With only a couple of days to go ahead of the first of three possible parliamentary votes to elect Greece's new President, and all eyes are on independent lawmakers and the DIMAR and Independent Greeks MPs.
The vote will take place this Wednesday, December 17, at 7 p.m. and so far only about 10 parliamentarians outside the coalition have said they will back the government's candidate, Stavros Dimas. This has led many government sources to suggest that 165 MPs will be a good starting point for this Wednesday' s vote, secretly hoping the support could get to 170.
The coalition needs a two-thirds supermajority majority – equivalent to 200 MPs out of the 300-member assembly – for its candidate, Stavros Dimas, to be elected in the first round. If it fails to do so, a second round will be held after five days, on December 23, also requiring 200 votes. A third and final round of voting will be held on December 29, but this time the required majority will drop to 180 lawmakers, which is the government's target. If the presidential elections fails, the parliament has to be dissolved within ten days and a snap election will be held as early as 25 January or 1 February. So far opinion polls suggest the snap election would be won by main opposition party Syriza.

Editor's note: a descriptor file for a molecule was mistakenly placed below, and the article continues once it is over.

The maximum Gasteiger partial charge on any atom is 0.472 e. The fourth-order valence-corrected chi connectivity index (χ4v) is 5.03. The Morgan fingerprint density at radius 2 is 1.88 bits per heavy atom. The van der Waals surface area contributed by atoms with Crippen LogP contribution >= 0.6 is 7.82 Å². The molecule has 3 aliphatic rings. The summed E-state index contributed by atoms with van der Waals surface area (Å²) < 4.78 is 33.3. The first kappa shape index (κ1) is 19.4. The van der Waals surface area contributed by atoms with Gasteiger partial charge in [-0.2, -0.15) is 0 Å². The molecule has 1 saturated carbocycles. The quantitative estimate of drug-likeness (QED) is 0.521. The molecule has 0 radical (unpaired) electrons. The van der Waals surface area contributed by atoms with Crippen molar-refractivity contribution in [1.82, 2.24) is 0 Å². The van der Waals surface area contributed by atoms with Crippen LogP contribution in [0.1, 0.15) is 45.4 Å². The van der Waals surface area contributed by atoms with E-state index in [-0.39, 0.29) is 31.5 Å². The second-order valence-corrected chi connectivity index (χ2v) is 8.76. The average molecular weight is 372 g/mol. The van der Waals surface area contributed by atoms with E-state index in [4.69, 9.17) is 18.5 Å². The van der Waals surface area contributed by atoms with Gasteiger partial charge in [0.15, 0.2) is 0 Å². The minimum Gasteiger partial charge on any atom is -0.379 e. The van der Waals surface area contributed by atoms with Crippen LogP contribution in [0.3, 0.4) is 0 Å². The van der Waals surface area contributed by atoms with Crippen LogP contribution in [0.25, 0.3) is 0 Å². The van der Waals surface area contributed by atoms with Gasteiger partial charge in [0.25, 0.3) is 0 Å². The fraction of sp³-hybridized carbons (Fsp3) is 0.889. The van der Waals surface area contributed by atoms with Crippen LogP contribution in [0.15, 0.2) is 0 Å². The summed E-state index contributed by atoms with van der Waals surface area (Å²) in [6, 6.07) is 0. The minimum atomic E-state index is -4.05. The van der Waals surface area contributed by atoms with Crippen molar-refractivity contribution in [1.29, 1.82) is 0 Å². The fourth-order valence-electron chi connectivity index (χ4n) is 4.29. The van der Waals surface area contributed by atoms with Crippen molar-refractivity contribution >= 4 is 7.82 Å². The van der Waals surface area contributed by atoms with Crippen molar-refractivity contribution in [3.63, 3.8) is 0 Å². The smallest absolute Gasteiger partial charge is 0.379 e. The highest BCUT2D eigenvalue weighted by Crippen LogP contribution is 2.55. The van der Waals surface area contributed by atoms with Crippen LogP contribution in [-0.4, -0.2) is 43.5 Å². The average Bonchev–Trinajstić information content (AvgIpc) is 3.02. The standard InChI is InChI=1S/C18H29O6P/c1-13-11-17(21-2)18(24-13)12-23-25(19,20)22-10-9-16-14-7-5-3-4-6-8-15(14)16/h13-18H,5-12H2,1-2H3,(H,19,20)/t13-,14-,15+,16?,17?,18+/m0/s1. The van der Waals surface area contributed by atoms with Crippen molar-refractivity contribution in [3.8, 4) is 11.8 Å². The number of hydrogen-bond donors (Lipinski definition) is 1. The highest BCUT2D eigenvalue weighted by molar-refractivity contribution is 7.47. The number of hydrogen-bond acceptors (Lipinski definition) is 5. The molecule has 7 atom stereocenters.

The government currently has the support of 155 deputies and apart from the 24 independent MPs, a number of whom will side with the government, the coalition is hoping to attract some deputies for DIMAR (10 MPs) and the Independent Greeks (12 Mps) who have signaled that they would be willing to break party ranks and vote for a president.
There is currently an active search for rallying the extra support needed by the coalition including Prime Minister Antonis Samaras himself who called for MPs to vote for Dimas and the coalitions is counting on winning a lot of last minute support. Although the first vote is not crucial for the development of the process it is seen as a step that will psychologically affect the way lawmakers will vote in the next two rounds.
Both PM Antonis Samaras and Deputy Premier Evangelos Venizelos view the next period as one of the most significant ones in recent years, one where the country will finally move to a post bailout era, after the recent two month extension. They know the presidential elections involves the risk of not being able to elect President but say it is time for everybody to assume their responsibilities in the eyes of the Greek people.